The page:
Top 7 headlines from Hong Kong in 2017

Top 7 headlines from Hong Kong in 2017

As New Year’s Day approaches, let's look back on a troubled 2017. Here are seven news makers who made a splash in the local press this year

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Let's hope Ed Sheeran will swing by Hong Kong soon!
Photo: Alamy

As New Year’s Day approaches, it’s time to look back on a troubled 2017 for the city. In a year filled with headline grabbers, such as the suspected Russian collusion in the US presidential election and the Rohingya crisis in Myanmar, we can’t ignore some of the big news that happened in Hong Kong. Here are seven newsmakers who made a splash in the local press this year.

Carrie Lam won her CE bid to lead Hong Kong this year.
Photo: Sam Tsang/SCMP

Carrie Lam Cheng Yuet-ngor

Having won her bid to become the city’s chief executive, the enactment of several controversial pieces of legislation once she was in office, and the announcement that Chinese history would be mandatory in secondary schools, Lam has made headlines week after week.

Despite this, Lam recently said she would not be a rubber stamp for mainland policies, and that she would “push back” if it was in the Hong Kong people’s interests.


Chinese President Xi Jinping.
Photo: XINHUA

Xi Jinping

This year, Beijing played host to the most important political conference on the mainland: the 19th National Congress of the Communist Party of China.

The congress, which marks the end of Xi Jinping’s first of two five-year terms, enshrined his name into the party’s constitution. Only time will tell whether this will mean an unprecedented third term for Xi.


5 things we’ve learned from President Xi Jinping’s address at the party congress


CE candidate John Tsang was a popular candidate in the run up to the elections – especially with younger voters.
Photo: K.Y. Cheng/SCMP

John Tsang Chun-wah

In an online poll on yp.scmp.com before the chief executive election, 44 per cent thought Tsang should be the next boss, as opposed to 11 per cent who supported Lam. 

Although he never had a chance against Lam’s much bigger pool of electoral voters, Tsang seemed to be more for the people than the government, and he appeared to be a likeable person as well.


Democratic Party members Howard Lam Tsz-kin at a radio programme at RTHK.
Photo: Felix Wong/SCMP

Howard Lam Tsz-kin

The alleged abduction and torture of a pro-democracy lawmaker by mainland agents looked to have all the drama and excitement of the 2015 kidnapping of Hong Kong booksellers, but when examined closely, Lam’s story seemed to have more than a few holes in it.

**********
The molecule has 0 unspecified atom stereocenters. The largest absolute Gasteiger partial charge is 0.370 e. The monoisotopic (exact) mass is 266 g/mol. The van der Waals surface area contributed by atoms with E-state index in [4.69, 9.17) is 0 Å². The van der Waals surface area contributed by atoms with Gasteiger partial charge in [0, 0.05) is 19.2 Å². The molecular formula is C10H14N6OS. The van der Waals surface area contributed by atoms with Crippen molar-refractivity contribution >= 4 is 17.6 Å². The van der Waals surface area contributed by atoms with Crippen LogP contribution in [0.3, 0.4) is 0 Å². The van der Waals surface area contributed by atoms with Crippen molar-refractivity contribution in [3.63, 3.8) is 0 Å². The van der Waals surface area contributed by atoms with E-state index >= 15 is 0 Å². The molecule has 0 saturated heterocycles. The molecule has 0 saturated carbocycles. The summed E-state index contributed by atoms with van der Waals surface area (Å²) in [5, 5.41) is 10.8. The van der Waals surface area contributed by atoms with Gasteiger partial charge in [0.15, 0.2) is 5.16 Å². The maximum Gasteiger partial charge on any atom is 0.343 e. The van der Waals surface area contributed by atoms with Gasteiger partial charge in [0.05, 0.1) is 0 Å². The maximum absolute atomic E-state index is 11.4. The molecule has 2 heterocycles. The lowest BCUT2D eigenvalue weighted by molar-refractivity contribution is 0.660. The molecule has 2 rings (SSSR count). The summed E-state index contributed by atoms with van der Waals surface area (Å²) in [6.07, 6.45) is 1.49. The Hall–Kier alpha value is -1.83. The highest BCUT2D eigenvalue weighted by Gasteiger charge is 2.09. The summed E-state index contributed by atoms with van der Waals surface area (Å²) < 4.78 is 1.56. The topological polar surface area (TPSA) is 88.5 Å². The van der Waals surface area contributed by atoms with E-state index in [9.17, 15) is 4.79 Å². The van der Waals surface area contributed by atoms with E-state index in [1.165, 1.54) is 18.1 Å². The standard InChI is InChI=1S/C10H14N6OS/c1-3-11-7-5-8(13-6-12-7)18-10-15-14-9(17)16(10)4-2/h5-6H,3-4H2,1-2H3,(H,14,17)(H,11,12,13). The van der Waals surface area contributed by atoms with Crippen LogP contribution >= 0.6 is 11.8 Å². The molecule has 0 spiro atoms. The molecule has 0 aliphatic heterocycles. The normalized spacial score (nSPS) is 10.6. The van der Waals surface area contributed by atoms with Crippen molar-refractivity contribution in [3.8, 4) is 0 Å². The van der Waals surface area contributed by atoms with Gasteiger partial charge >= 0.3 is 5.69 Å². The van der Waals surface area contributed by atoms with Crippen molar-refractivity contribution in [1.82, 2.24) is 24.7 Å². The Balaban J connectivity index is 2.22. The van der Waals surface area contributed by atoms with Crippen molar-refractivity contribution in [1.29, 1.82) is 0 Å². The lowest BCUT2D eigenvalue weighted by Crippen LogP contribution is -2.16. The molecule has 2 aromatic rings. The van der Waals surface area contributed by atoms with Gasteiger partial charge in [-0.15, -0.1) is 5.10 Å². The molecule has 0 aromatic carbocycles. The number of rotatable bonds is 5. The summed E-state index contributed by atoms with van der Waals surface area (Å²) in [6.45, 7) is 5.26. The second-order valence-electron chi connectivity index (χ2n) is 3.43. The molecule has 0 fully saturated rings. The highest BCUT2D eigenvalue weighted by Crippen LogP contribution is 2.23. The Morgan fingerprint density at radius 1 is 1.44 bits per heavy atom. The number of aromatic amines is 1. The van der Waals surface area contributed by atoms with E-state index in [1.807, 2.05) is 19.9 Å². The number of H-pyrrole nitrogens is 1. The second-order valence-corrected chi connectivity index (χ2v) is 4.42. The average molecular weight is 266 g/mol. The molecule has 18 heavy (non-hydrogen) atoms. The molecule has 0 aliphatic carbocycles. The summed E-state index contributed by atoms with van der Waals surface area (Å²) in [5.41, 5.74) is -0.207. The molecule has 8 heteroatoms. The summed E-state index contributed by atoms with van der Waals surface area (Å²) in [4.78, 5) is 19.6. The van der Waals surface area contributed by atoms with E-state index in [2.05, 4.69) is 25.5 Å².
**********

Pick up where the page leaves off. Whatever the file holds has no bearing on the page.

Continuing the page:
Lam was eventually arrested for making a false report of a crime to the police. The jury’s still out on what actually happened that night.


Democratic Party member reportedly kidnapped by Mandarin-speaking men wakes up in Sai Kung


Ed Sheeran cancelled his Hong Kong tour this year.
Photo: Warner Music

Ed Sheeran

The music maestro broke the hearts of thousands of Hong Kong-based Sheerios when he cancelled some concets (including shows in Hong Kong) on the Asian leg of his world tour after injuring his arm in a biking accident. 

 

 


Former domestic helper Erwiana Sulistyaningsih meets the media at Kowloon Union Church.
Photo: Nora Tam/SCMP

Erwiana Sulistyaningsih

The domestic helper won a historic court case against her former employer, who was jailed for six years for various assault charges. Erwiana said she had been subjected to seven months of torture between May 2013 and January 2014. Erwiana’s ordeal made international headlines, and helped to put the awful working conditions of some domestic helpers in Hong Kong under the spotlight.


Secretary for Justice Rimsky Yuen Kwok-keung attends the Legislative Council debate.
Photo: K. Y. Cheng/SCMP

Rimsky Yuen Kwok-keung

Whether it’s because student protesters were jailed for their part in the Occupy movement, or because of the joint checkpoint with the mainland at the West Kowloon terminus of the Guangzhou-Shenzhen-Hong Kong rail link, all eyes have been on the Department of Justice this year. Yuen, the current Secretary of Justice is stepping down in the new year, and will be replaced by Teresa Cheng Yuek-wah, the former chairwoman of the Hong Kong International Arbitration Centre.

Edited by Ginny Wong

This article appeared in the Young Post print edition as
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